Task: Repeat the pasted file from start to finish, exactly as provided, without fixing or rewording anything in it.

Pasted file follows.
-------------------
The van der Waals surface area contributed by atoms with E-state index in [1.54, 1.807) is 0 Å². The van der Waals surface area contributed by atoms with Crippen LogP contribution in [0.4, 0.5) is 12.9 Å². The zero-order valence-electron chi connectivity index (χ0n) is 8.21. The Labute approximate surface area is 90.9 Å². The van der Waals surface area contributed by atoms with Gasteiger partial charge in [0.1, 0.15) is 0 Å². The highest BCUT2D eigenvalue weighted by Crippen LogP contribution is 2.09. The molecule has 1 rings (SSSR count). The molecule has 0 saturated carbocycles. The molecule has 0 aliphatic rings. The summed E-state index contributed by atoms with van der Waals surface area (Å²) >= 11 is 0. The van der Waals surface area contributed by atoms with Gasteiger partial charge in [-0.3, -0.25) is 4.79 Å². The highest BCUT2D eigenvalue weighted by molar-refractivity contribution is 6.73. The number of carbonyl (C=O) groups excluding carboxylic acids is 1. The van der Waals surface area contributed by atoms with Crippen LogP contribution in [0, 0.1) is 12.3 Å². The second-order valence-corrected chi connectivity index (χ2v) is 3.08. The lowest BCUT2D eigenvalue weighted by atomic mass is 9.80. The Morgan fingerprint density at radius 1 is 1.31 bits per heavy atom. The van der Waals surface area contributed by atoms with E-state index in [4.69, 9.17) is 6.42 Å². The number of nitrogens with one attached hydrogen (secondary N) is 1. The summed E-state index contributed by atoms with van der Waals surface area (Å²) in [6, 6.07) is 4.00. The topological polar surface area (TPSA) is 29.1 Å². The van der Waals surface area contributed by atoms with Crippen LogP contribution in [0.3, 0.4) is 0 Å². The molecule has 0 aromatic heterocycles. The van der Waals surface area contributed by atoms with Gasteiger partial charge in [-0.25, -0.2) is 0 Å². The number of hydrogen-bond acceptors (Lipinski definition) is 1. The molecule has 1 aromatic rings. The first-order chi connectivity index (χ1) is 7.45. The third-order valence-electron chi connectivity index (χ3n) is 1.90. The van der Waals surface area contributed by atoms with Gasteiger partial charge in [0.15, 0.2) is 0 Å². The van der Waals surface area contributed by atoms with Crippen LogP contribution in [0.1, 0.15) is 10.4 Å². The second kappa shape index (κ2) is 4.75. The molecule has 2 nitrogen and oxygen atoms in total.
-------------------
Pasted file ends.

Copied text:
The van der Waals surface area contributed by atoms with E-state index in [1.54, 1.807) is 0 Å². The van der Waals surface area contributed by atoms with Crippen LogP contribution in [0.4, 0.5) is 12.9 Å². The zero-order valence-electron chi connectivity index (χ0n) is 8.21. The Labute approximate surface area is 90.9 Å². The van der Waals surface area contributed by atoms with Gasteiger partial charge in [0.1, 0.15) is 0 Å². The highest BCUT2D eigenvalue weighted by Crippen LogP contribution is 2.09. The molecule has 1 rings (SSSR count). The molecule has 0 saturated carbocycles. The molecule has 0 aliphatic rings. The summed E-state index contributed by atoms with van der Waals surface area (Å²) >= 11 is 0. The van der Waals surface area contributed by atoms with Gasteiger partial charge in [-0.3, -0.25) is 4.79 Å². The highest BCUT2D eigenvalue weighted by molar-refractivity contribution is 6.73. The number of carbonyl (C=O) groups excluding carboxylic acids is 1. The van der Waals surface area contributed by atoms with Crippen LogP contribution in [0, 0.1) is 12.3 Å². The second-order valence-corrected chi connectivity index (χ2v) is 3.08. The lowest BCUT2D eigenvalue weighted by atomic mass is 9.80. The Morgan fingerprint density at radius 1 is 1.31 bits per heavy atom. The van der Waals surface area contributed by atoms with E-state index in [4.69, 9.17) is 6.42 Å². The number of nitrogens with one attached hydrogen (secondary N) is 1. The summed E-state index contributed by atoms with van der Waals surface area (Å²) in [6, 6.07) is 4.00. The topological polar surface area (TPSA) is 29.1 Å². The van der Waals surface area contributed by atoms with Crippen LogP contribution in [0.3, 0.4) is 0 Å². The molecule has 0 aromatic heterocycles. The van der Waals surface area contributed by atoms with Gasteiger partial charge in [-0.25, -0.2) is 0 Å². The number of hydrogen-bond acceptors (Lipinski definition) is 1. The molecule has 1 aromatic rings. The first-order chi connectivity index (χ1) is 7.45. The third-order valence-electron chi connectivity index (χ3n) is 1.90. The van der Waals surface area contributed by atoms with Gasteiger partial charge in [0.15, 0.2) is 0 Å². The van der Waals surface area contributed by atoms with Crippen LogP contribution in [0.1, 0.15) is 10.4 Å². The second kappa shape index (κ2) is 4.75. The molecule has 2 nitrogen and oxygen atoms in total.